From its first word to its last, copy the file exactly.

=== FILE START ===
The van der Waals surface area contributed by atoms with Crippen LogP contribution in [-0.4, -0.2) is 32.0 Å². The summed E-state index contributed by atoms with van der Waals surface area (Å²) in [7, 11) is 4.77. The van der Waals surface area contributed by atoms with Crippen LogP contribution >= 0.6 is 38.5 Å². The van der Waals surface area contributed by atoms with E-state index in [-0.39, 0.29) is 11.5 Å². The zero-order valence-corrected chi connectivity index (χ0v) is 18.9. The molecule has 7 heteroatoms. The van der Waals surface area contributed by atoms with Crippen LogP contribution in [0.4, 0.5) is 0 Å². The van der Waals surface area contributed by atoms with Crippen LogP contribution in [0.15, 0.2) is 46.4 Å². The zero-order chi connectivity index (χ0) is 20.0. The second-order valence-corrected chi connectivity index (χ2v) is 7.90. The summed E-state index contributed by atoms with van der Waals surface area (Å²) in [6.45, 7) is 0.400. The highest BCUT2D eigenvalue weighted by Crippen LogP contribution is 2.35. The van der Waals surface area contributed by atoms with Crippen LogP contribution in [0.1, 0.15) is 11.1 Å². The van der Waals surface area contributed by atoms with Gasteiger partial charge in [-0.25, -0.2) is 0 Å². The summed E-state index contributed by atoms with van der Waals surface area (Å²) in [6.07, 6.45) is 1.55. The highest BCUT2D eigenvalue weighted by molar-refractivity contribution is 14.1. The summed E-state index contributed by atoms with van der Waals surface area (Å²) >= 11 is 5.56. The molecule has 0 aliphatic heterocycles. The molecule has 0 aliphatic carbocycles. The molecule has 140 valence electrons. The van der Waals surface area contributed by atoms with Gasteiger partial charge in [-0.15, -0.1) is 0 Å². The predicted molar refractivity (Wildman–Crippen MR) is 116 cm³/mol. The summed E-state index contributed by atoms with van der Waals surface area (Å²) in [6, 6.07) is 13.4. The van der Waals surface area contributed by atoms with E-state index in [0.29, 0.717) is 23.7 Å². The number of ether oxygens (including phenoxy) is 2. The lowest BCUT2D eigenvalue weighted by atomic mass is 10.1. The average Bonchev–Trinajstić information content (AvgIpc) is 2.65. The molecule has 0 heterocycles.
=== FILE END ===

The van der Waals surface area contributed by atoms with Crippen LogP contribution in [-0.4, -0.2) is 32.0 Å². The summed E-state index contributed by atoms with van der Waals surface area (Å²) in [7, 11) is 4.77. The van der Waals surface area contributed by atoms with Crippen LogP contribution >= 0.6 is 38.5 Å². The van der Waals surface area contributed by atoms with E-state index in [-0.39, 0.29) is 11.5 Å². The zero-order valence-corrected chi connectivity index (χ0v) is 18.9. The molecule has 7 heteroatoms. The van der Waals surface area contributed by atoms with Crippen LogP contribution in [0.4, 0.5) is 0 Å². The van der Waals surface area contributed by atoms with Crippen LogP contribution in [0.15, 0.2) is 46.4 Å². The zero-order chi connectivity index (χ0) is 20.0. The second-order valence-corrected chi connectivity index (χ2v) is 7.90. The summed E-state index contributed by atoms with van der Waals surface area (Å²) in [6.45, 7) is 0.400. The highest BCUT2D eigenvalue weighted by Crippen LogP contribution is 2.35. The van der Waals surface area contributed by atoms with Crippen LogP contribution in [0.1, 0.15) is 11.1 Å². The van der Waals surface area contributed by atoms with Gasteiger partial charge in [-0.25, -0.2) is 0 Å². The summed E-state index contributed by atoms with van der Waals surface area (Å²) in [6.07, 6.45) is 1.55. The highest BCUT2D eigenvalue weighted by molar-refractivity contribution is 14.1. The summed E-state index contributed by atoms with van der Waals surface area (Å²) >= 11 is 5.56. The molecule has 0 aliphatic heterocycles. The molecule has 0 aliphatic carbocycles. The molecule has 140 valence electrons. The van der Waals surface area contributed by atoms with Gasteiger partial charge in [-0.15, -0.1) is 0 Å². The predicted molar refractivity (Wildman–Crippen MR) is 116 cm³/mol. The summed E-state index contributed by atoms with van der Waals surface area (Å²) in [6, 6.07) is 13.4. The van der Waals surface area contributed by atoms with E-state index in [0.29, 0.717) is 23.7 Å². The number of ether oxygens (including phenoxy) is 2. The lowest BCUT2D eigenvalue weighted by atomic mass is 10.1. The average Bonchev–Trinajstić information content (AvgIpc) is 2.65. The molecule has 0 heterocycles.